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Big Ben after 5 INTs: 'Maybe I don't have it anymore'

The Jacksonville Jaguars' secondary shook Ben Roethlisberger to his core on Sunday afternoon, picking off the bulky veteran five times. After Pittsburgh's surprising 30-9 home loss, Big Ben caught himself once again questioning his own future in football.

When asked by reporters after the game if he was doing anything differently under center, Roethlisberger replied, "I don't think so, but maybe I am. Maybe I don't have it anymore. I'm not playing well enough."

Two questions later, he course-corrected. Asked if he is doubting his game, Big Ben responded, "Nope. If anybody in this room ever has that doubt, they probably aren't here. You know what I'm saying? Professional athletes shouldn't have doubt."

Roethlisberger's five interceptions were a career-high and the most thrown by a quarterback since Ryan Fitzpatrick tossed six in September 2016. But Big Ben acted unfazed by his career-worst outing.

"Yeah, that's the way the ball bounces sometimes," he said. "When you play this game long enough, you're going to get those games."

A confluence of unfortunate events preceded Big Ben's five-pick affair. A public spat between Roethlisberger and Antonio Brown over the quarterback missing his wide-open star wideout in Pittsburgh's Week 4 victory dominated the headlines leading up to this one. Surrounded by top talent at every position, the quarterback also hasn't had a very consistent statistical season, entering this game having not tossed for over 300 yards and completing just 62 percent of his passes.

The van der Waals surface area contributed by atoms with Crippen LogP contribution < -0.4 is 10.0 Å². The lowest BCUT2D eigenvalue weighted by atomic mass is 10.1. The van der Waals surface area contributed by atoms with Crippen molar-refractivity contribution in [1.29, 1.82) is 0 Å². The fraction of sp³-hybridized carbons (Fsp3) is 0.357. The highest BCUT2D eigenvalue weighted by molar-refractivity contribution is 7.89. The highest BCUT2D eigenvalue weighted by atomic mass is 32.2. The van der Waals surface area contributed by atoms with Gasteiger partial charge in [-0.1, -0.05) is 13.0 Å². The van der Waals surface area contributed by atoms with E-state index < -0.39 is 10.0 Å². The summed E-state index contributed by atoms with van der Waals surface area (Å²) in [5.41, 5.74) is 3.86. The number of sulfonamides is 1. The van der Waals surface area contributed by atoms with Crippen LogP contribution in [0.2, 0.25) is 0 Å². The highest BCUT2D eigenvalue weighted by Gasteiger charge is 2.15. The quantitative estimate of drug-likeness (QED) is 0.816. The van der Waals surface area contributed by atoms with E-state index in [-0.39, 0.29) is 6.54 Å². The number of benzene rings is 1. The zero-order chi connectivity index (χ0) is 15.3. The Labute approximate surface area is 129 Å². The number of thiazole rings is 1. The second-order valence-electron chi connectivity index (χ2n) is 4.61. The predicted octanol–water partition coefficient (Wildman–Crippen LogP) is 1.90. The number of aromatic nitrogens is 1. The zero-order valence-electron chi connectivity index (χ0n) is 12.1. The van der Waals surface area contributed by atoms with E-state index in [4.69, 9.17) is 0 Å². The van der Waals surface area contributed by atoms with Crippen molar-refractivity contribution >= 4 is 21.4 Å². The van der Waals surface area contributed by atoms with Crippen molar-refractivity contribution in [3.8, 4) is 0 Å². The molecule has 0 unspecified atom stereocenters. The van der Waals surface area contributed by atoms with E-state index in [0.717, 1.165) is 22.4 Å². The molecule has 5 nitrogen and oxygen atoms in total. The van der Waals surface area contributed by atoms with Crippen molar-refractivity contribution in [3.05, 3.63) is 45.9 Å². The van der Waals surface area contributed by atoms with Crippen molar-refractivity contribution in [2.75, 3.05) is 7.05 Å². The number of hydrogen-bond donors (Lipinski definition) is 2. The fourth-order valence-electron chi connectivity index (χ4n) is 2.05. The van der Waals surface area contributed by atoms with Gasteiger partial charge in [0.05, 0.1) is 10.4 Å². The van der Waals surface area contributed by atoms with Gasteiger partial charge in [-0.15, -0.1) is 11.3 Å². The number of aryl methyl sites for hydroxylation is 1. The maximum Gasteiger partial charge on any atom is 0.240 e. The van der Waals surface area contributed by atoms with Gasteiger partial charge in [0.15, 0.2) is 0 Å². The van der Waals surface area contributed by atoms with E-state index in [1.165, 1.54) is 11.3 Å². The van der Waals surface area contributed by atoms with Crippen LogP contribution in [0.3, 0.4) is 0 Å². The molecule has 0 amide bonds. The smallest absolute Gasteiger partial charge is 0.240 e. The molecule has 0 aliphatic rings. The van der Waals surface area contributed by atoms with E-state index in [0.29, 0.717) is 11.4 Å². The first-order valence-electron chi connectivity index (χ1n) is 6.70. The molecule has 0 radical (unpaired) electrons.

But this also isn't the first time in the last five months that Roethlisberger has publicly suggested he is losing a step and/or that this might be his final season in football. One of the offseason's most overcooked storylines was that Big Ben was seriously considering retirement at the end of the 2016 season and continues to do so.

"Age," Roethlisberger told the Pittsburgh Post-Gazette in July of his reasons for retiring. "It's just, it's 14 years; that's a long time. I think the average life expectancy in the NFL is 3 years, maybe 3.5 now.

"I've been blessed to do this a long time. I think it's just seeing my kids growing up, and in the offseason I love getting to spend time with them, and then I come here and football season just has to take up so much of your time."

On Sunday, it wasn't so much injuries and his health as it was poor performance that inspired Big Ben to consider football mortality in front of scribes.

While we don't expect Roethlisberger to physically quit on the Steelers, who despite the setback are still the runaway favorites to win the AFC North, but it's fair to wonder whether the quarterback's heart is really in this season. After all, once you start talking about retirement, you've already retired.

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